Charles James Lever.

Roland Cashel (Volume 2) online

. (page 12 of 32)
Online LibraryCharles James LeverRoland Cashel (Volume 2) → online text (page 12 of 32)
Font size
QR-code for this ebook

'all right.'

" Part of the estate entailed on the baronetcy ; encumbrances, a
trifle. " I am, waiting your reply, dear Madam,

" Very respectfully yours,

" Haevet Upton,

" Hussars,"

" Shall we write, Gary ?" whispered Mrs. Kennyfeck, in the very
faintest of tones.

" Better not. Mamma; a verbal 'happy to see Sir Harvey,' safer,"
was the answer.

]Mrs. Kennyfeck yielded to the sager counsel, and the servant de-
parted with the message.

" We may leave the matter entirely with Livy, Mamma," said her
sister, half sarcastically ; " I opine that innocence, upon the present
occasion, will carry the day."

" I am glad of it," said Mrs. Kennyfeck ; " I am fatigued and out
of spirits : I'd rather not receive visitors."

" A white frock and a little sentiment — a sprig of jessamine and a
bit of poetry !" said Miss K., as she arranged her hair at the glass ;
" only don't overdo it, Livy."

" I'd much rather you'd not go !" said Olivia, languidly.

" Of course, my dear ; we are perfectly aware of that, but we have
our duties also. Mamma must take care that Aunt Eauny does nofc


'give you away' before you're asked for; and I must see what tlie
result of Papa's interview with Cashel may be, lest you should make
a bad market while a good bid is being offered."

" Clever creature !" murmured Mrs. Kenny feck, as she rose to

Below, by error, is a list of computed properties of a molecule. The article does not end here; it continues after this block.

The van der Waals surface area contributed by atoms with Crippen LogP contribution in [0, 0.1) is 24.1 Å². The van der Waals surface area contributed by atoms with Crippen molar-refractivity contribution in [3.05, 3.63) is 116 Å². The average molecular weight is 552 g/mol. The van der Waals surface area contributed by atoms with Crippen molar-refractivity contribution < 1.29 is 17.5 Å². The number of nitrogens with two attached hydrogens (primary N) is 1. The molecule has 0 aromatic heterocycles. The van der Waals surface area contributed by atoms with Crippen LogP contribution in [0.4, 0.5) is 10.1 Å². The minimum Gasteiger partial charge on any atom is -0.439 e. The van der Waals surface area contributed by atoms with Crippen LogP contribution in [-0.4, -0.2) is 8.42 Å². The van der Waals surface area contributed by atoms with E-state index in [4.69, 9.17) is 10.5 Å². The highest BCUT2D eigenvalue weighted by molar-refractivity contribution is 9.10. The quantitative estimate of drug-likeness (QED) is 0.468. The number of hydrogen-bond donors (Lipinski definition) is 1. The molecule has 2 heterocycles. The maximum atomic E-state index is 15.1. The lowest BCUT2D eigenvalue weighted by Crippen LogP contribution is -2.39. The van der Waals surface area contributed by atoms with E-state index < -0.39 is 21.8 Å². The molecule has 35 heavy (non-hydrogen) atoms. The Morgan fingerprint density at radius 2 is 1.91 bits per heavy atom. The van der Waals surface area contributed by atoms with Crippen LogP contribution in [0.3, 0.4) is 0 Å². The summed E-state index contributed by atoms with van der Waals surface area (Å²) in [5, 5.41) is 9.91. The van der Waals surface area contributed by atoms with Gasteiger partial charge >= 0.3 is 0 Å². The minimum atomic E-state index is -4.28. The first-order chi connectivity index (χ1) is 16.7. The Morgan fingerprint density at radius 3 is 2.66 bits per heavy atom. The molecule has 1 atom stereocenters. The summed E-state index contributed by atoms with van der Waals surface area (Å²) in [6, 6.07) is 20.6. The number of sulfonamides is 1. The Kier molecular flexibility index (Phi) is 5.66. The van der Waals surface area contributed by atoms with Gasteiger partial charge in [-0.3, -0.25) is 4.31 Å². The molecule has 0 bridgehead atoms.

leave the room.

" It will seem so odd, Mamma, that I'm to receive him, alone !"

" Not at all, Livy ; we are packing up to go off: there are the
trunks and cap-cases all strewn about. You can be engaged with
Frances, and send her to summon us when Sir Harvey comes," said
Miss Kenny feck.

" Just so, my dear ; and then you'll entreat of him to sit down —
all as if you had heard nothing of his note ; you'll be quite lively and
natural in your manner."

" Ah, Mamma, remember what Talleyrand said to the Emperor :
' Give me the instructions. Sire, but leave the knavery to myself.'
My sweet sister is quite diplomatic enough to re-echo it."

Livy looked reproachfully at her, but said nothing.

" If I discover, my dear, that the higli prize is on your ticket, I'll
wear a handkerchief round my neck. Without you see this emblem,
don't discard your Baronet."

" Mamma, is this quite fair?" said Olivia. " Gary speaks as if my
heart had no possible concern in the matter."

" Quite the reverse, my dear ; but bear in mind that you have only
one heart, and it would not be altogetlier discreet to give it away to
two parties. Gary is always right, my love, in morals as in every-
thing else !"

" And how am I to behave. Mamma," said Olivia, with more cou-
rage than before, " if I am neither to refuse nor accept Sir Harvey's
proposals ?"

" Did you never flirt, Livy dearest ? Doesn't every partner with
whom you dance twice of the same evening make advances that are
neither repelled nor received ? The silliest boarding-school miss that
ever blushed before her Italian teacher knows how to treat such dif-
ficulties, if they deserve the name. But we are delaying too long.
Mamma! to your post, while I, in the library, establish a strict
blockade over Papa."

"With these words Miss Kenny feck waved her hand affectedly in
adieu, and led her mother from the room ; while Olivia, after a
second's pause, arose and arrayed more smoothly the silky tresses of
her hair before the glass.